Spirituality comes in an assortment of flavors and varieties. For over 35 years, I have been drinking from the well of wisdom in the Vedas and especially appreciating the sweetness of its ripened fruit known as Srimad-Bhagavatam. The Vedas are a vast body of literature containing knowledge in every field of human life to help the soul navigate this world and reach the ultimate destination beyond it.
This ancient manual of life was compiled by Srila Vyasadeva, who is revered by spiritually realizes saints and seers as a literary incarnation of God. In Sanskrit, he is called a saktyavesa-avatara, which means one who is empowered with energy of Divinity to fulfill a distinct purpose. In the case of Vyasa, the Divine purpose was the writing of everything that humans need to know to fulfill their aims and completely awaken spiritually.
Although Vyasadeva was such an avatar – not at all an ordinary person – he felt despondent after composing all the Vedas. His guru, Narada Muni, the great sage among the demigods, then appeared before Vyasa and explained that the cause of his despondency was that he had not yet fully glorified the personal feature of the Absolute Truth. Taking this to heart, Srila Vyasadeva then meditated deeply upon the Supreme Personality of Godhead and wrote Srimad-Bhagavatam from his mature and pure realization.
In Vyasa’s own estimation, the cream of all spiritual wisdom within the Vedas is found within the Srimad-Bhagavatam. And the cream of that cream he describes as bhakti, devotional service to the Supreme Personality of Godhead.
One of the many things I love about the Vedas and Srimad-Bhagavatam is how thoroughly every aspect of spiritual science is detailed. Every energy and entity in cosmic creation as well as in the eternal transcendental world is named and identified with complete information about its relationship to the Supreme Source. I find all other flavors of spirituality contained and explained in this with an all-encompassing perspective.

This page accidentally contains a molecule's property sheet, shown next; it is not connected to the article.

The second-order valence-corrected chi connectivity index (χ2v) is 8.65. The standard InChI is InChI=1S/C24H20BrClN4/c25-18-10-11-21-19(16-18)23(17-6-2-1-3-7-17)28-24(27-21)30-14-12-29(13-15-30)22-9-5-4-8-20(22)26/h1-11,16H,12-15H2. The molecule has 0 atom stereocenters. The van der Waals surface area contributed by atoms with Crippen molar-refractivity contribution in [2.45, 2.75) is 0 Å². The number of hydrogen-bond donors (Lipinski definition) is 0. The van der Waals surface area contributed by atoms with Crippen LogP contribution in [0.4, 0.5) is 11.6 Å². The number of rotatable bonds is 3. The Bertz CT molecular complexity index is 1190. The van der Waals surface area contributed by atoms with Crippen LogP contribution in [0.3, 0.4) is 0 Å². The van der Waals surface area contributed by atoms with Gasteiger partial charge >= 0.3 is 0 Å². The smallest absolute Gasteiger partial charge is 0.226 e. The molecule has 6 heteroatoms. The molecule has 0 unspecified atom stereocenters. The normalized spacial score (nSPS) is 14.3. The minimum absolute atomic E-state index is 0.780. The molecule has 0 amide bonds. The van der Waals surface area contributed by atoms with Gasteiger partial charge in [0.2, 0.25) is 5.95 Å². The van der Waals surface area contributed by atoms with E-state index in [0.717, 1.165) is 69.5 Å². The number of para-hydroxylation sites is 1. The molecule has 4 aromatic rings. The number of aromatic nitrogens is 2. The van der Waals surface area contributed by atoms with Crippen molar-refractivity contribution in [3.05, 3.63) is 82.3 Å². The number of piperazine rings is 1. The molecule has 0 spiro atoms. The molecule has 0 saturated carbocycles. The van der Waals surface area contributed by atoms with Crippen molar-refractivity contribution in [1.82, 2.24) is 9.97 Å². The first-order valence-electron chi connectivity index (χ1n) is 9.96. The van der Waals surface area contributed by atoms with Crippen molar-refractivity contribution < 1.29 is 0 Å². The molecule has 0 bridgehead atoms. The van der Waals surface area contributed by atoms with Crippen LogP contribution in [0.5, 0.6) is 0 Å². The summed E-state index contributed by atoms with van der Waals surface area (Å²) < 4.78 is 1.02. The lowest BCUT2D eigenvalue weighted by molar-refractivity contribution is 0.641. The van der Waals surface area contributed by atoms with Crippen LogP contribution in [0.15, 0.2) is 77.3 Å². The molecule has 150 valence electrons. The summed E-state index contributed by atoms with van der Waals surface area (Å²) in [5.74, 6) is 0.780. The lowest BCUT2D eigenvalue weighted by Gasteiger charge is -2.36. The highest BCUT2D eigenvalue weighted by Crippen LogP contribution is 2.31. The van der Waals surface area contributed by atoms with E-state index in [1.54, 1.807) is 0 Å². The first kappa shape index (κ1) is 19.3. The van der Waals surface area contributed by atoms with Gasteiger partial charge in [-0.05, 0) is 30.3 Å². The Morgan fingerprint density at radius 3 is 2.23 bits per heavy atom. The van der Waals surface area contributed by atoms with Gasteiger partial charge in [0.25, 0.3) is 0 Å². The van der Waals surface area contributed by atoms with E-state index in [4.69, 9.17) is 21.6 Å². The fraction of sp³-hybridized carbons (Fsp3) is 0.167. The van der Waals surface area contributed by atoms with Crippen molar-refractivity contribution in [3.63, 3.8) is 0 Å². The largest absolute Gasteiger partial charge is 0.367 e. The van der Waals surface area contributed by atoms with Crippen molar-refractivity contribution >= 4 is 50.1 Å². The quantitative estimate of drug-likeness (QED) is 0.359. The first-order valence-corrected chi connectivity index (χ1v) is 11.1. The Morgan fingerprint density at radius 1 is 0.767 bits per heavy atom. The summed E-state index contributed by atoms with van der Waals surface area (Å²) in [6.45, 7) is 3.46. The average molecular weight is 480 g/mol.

This is why I choose to practice, share, and cherish bhakti healing arts, appreciating them as complete and connected to the fountainhead of all flavors.
Healing means making whole and healthy again. The Vedas identify the root of all suffering and ailment to be disconnection of the soul’s consciousness from its relationship with its Supreme Source. All other symptoms are satisfied by tending to the root cause. Bhakti, or pure devotional service to God, is identified in Srimad-Bhagavatam as the original natural healthy state of the soul and the means to reconnect it to that wholeness.
Many cultures throughout the world and history have their own healing practices and traditions. Energetic clearing, grounding, protecting, balancing, and realigning, for example, are universal principles expressed in different ways according to time, place, circumstance, and individuality of people. Within bhakti, these benefits are inherently woven into our spiritual practices, though they are not the aim of them. The aim is loving relationship with the Supreme Personality of Godhead, upon whom all the all-pervading energies rest. In connection with the Source and Master of all energies, the soul’s own energy is naturally awakened, aligned, and mastered.